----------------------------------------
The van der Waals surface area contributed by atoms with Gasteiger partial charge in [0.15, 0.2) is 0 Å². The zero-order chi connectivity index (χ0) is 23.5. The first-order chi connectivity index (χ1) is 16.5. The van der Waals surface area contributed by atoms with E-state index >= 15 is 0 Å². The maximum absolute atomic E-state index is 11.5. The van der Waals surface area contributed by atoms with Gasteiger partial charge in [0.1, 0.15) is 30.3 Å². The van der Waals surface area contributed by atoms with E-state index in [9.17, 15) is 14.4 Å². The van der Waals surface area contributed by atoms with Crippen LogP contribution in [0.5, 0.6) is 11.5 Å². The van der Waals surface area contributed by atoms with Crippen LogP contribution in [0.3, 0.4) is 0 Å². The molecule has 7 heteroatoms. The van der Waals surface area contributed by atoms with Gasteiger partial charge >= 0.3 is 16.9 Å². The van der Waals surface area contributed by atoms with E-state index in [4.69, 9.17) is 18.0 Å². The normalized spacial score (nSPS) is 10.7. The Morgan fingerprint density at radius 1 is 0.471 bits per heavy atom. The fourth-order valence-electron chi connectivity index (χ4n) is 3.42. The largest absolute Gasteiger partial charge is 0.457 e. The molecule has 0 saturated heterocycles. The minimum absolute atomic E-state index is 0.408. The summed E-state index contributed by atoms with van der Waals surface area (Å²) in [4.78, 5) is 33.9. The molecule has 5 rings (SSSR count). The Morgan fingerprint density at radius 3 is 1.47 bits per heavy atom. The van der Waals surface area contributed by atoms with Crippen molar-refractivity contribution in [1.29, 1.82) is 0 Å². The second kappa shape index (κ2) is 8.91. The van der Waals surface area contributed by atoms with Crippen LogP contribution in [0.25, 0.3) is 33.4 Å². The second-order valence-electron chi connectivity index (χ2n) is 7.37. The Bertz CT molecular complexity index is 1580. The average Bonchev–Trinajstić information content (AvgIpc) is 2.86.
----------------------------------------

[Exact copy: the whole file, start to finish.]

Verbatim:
The van der Waals surface area contributed by atoms with Gasteiger partial charge in [0.15, 0.2) is 0 Å². The zero-order chi connectivity index (χ0) is 23.5. The first-order chi connectivity index (χ1) is 16.5. The van der Waals surface area contributed by atoms with E-state index >= 15 is 0 Å². The maximum absolute atomic E-state index is 11.5. The van der Waals surface area contributed by atoms with Gasteiger partial charge in [0.1, 0.15) is 30.3 Å². The van der Waals surface area contributed by atoms with E-state index in [9.17, 15) is 14.4 Å². The van der Waals surface area contributed by atoms with Crippen LogP contribution in [0.5, 0.6) is 11.5 Å². The van der Waals surface area contributed by atoms with Crippen LogP contribution in [0.3, 0.4) is 0 Å². The molecule has 7 heteroatoms. The van der Waals surface area contributed by atoms with Gasteiger partial charge >= 0.3 is 16.9 Å². The van der Waals surface area contributed by atoms with E-state index in [4.69, 9.17) is 18.0 Å². The normalized spacial score (nSPS) is 10.7. The Morgan fingerprint density at radius 1 is 0.471 bits per heavy atom. The fourth-order valence-electron chi connectivity index (χ4n) is 3.42. The largest absolute Gasteiger partial charge is 0.457 e. The molecule has 0 saturated heterocycles. The minimum absolute atomic E-state index is 0.408. The summed E-state index contributed by atoms with van der Waals surface area (Å²) in [4.78, 5) is 33.9. The molecule has 5 rings (SSSR count). The Morgan fingerprint density at radius 3 is 1.47 bits per heavy atom. The van der Waals surface area contributed by atoms with Crippen molar-refractivity contribution in [1.29, 1.82) is 0 Å². The second kappa shape index (κ2) is 8.91. The van der Waals surface area contributed by atoms with Crippen LogP contribution in [0.25, 0.3) is 33.4 Å². The second-order valence-electron chi connectivity index (χ2n) is 7.37. The Bertz CT molecular complexity index is 1580. The average Bonchev–Trinajstić information content (AvgIpc) is 2.86.